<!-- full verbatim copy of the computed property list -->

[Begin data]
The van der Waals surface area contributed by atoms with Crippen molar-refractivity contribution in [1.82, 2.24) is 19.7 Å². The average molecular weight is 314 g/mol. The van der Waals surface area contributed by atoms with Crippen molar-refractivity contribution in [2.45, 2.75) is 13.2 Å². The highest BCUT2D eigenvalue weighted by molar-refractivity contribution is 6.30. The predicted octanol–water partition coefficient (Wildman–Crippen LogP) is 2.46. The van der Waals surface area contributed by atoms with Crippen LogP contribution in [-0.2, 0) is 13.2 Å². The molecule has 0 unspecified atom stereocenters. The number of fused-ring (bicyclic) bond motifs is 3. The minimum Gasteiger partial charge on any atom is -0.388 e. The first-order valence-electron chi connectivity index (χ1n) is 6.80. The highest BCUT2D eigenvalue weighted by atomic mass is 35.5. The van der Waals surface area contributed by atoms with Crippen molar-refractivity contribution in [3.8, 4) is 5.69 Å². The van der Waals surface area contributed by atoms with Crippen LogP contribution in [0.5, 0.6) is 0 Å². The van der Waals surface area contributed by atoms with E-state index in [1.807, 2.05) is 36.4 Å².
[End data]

The van der Waals surface area contributed by atoms with Crippen molar-refractivity contribution in [1.82, 2.24) is 19.7 Å². The average molecular weight is 314 g/mol. The van der Waals surface area contributed by atoms with Crippen molar-refractivity contribution in [2.45, 2.75) is 13.2 Å². The highest BCUT2D eigenvalue weighted by molar-refractivity contribution is 6.30. The predicted octanol–water partition coefficient (Wildman–Crippen LogP) is 2.46. The van der Waals surface area contributed by atoms with Crippen LogP contribution in [-0.2, 0) is 13.2 Å². The molecule has 0 unspecified atom stereocenters. The number of fused-ring (bicyclic) bond motifs is 3. The minimum Gasteiger partial charge on any atom is -0.388 e. The first-order valence-electron chi connectivity index (χ1n) is 6.80. The highest BCUT2D eigenvalue weighted by atomic mass is 35.5. The van der Waals surface area contributed by atoms with Crippen molar-refractivity contribution in [3.8, 4) is 5.69 Å². The van der Waals surface area contributed by atoms with Crippen LogP contribution in [0.5, 0.6) is 0 Å². The van der Waals surface area contributed by atoms with E-state index in [1.807, 2.05) is 36.4 Å².